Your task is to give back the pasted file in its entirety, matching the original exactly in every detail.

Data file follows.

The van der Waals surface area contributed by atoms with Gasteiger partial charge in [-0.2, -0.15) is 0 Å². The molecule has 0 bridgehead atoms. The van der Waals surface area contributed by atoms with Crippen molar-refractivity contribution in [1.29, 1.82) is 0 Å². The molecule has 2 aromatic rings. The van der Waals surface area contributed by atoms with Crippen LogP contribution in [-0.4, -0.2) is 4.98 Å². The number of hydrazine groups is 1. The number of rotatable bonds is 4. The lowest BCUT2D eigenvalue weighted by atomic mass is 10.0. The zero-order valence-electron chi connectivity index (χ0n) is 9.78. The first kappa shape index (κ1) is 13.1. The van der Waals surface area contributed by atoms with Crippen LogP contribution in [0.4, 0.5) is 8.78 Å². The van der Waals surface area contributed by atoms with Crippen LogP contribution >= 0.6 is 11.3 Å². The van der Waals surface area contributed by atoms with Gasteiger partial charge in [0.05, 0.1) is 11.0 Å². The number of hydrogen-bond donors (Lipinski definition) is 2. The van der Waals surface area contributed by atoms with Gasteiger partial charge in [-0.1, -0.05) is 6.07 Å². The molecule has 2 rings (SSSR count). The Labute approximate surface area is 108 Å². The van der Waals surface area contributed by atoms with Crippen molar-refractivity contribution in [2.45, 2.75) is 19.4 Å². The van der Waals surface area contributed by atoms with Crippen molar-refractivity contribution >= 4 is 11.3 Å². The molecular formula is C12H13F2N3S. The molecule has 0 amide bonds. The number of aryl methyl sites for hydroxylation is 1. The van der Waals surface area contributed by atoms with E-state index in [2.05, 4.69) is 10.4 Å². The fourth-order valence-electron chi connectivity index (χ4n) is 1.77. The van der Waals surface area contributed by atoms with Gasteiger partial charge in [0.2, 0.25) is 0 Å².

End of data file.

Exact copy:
The van der Waals surface area contributed by atoms with Gasteiger partial charge in [-0.2, -0.15) is 0 Å². The molecule has 0 bridgehead atoms. The van der Waals surface area contributed by atoms with Crippen molar-refractivity contribution in [1.29, 1.82) is 0 Å². The molecule has 2 aromatic rings. The van der Waals surface area contributed by atoms with Crippen LogP contribution in [-0.4, -0.2) is 4.98 Å². The number of hydrazine groups is 1. The number of rotatable bonds is 4. The lowest BCUT2D eigenvalue weighted by atomic mass is 10.0. The zero-order valence-electron chi connectivity index (χ0n) is 9.78. The first kappa shape index (κ1) is 13.1. The van der Waals surface area contributed by atoms with Crippen LogP contribution in [0.4, 0.5) is 8.78 Å². The van der Waals surface area contributed by atoms with Crippen LogP contribution >= 0.6 is 11.3 Å². The van der Waals surface area contributed by atoms with Gasteiger partial charge in [0.05, 0.1) is 11.0 Å². The number of hydrogen-bond donors (Lipinski definition) is 2. The van der Waals surface area contributed by atoms with Gasteiger partial charge in [-0.1, -0.05) is 6.07 Å². The molecule has 2 rings (SSSR count). The Labute approximate surface area is 108 Å². The van der Waals surface area contributed by atoms with Crippen molar-refractivity contribution in [2.45, 2.75) is 19.4 Å². The van der Waals surface area contributed by atoms with Crippen molar-refractivity contribution >= 4 is 11.3 Å². The molecular formula is C12H13F2N3S. The molecule has 0 amide bonds. The number of aryl methyl sites for hydroxylation is 1. The van der Waals surface area contributed by atoms with E-state index in [2.05, 4.69) is 10.4 Å². The fourth-order valence-electron chi connectivity index (χ4n) is 1.77. The van der Waals surface area contributed by atoms with Gasteiger partial charge in [0.2, 0.25) is 0 Å².